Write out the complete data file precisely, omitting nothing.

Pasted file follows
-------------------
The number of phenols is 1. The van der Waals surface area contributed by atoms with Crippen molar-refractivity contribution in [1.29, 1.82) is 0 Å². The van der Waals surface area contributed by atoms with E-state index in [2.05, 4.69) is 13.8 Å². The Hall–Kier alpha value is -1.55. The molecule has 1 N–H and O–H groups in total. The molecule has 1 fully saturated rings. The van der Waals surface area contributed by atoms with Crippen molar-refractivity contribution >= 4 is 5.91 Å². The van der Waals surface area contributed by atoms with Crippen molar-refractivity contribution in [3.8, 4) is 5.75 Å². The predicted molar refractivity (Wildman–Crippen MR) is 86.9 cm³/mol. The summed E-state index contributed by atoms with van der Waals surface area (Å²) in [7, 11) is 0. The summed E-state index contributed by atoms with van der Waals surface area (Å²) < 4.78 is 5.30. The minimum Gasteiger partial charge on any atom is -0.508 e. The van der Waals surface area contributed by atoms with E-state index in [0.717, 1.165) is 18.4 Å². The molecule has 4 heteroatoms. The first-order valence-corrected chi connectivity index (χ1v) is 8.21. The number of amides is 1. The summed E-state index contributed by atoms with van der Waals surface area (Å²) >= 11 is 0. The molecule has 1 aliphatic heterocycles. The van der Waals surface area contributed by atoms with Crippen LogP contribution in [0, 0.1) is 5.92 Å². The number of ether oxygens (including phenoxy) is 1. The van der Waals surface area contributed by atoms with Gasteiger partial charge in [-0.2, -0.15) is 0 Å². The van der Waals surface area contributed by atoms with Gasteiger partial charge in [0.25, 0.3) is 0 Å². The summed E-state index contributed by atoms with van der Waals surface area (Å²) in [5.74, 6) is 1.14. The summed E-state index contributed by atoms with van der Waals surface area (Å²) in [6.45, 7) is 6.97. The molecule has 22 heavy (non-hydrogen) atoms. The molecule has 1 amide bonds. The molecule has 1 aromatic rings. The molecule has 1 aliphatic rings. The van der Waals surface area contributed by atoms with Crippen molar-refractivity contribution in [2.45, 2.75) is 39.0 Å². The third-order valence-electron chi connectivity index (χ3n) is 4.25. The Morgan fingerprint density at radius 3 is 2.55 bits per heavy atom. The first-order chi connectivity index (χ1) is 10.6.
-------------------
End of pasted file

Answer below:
The number of phenols is 1. The van der Waals surface area contributed by atoms with Crippen molar-refractivity contribution in [1.29, 1.82) is 0 Å². The van der Waals surface area contributed by atoms with E-state index in [2.05, 4.69) is 13.8 Å². The Hall–Kier alpha value is -1.55. The molecule has 1 N–H and O–H groups in total. The molecule has 1 fully saturated rings. The van der Waals surface area contributed by atoms with Crippen molar-refractivity contribution >= 4 is 5.91 Å². The van der Waals surface area contributed by atoms with Crippen molar-refractivity contribution in [3.8, 4) is 5.75 Å². The predicted molar refractivity (Wildman–Crippen MR) is 86.9 cm³/mol. The summed E-state index contributed by atoms with van der Waals surface area (Å²) in [7, 11) is 0. The summed E-state index contributed by atoms with van der Waals surface area (Å²) < 4.78 is 5.30. The minimum Gasteiger partial charge on any atom is -0.508 e. The van der Waals surface area contributed by atoms with E-state index in [0.717, 1.165) is 18.4 Å². The molecule has 4 heteroatoms. The first-order valence-corrected chi connectivity index (χ1v) is 8.21. The number of amides is 1. The summed E-state index contributed by atoms with van der Waals surface area (Å²) >= 11 is 0. The molecule has 1 aliphatic heterocycles. The van der Waals surface area contributed by atoms with Crippen LogP contribution in [0, 0.1) is 5.92 Å². The number of ether oxygens (including phenoxy) is 1. The van der Waals surface area contributed by atoms with Gasteiger partial charge in [-0.2, -0.15) is 0 Å². The van der Waals surface area contributed by atoms with Gasteiger partial charge in [0.25, 0.3) is 0 Å². The summed E-state index contributed by atoms with van der Waals surface area (Å²) in [5.74, 6) is 1.14. The summed E-state index contributed by atoms with van der Waals surface area (Å²) in [6.45, 7) is 6.97. The molecule has 22 heavy (non-hydrogen) atoms. The molecule has 1 amide bonds. The molecule has 1 aromatic rings. The molecule has 1 aliphatic rings. The van der Waals surface area contributed by atoms with Crippen molar-refractivity contribution in [2.45, 2.75) is 39.0 Å². The third-order valence-electron chi connectivity index (χ3n) is 4.25. The Morgan fingerprint density at radius 3 is 2.55 bits per heavy atom. The first-order chi connectivity index (χ1) is 10.6.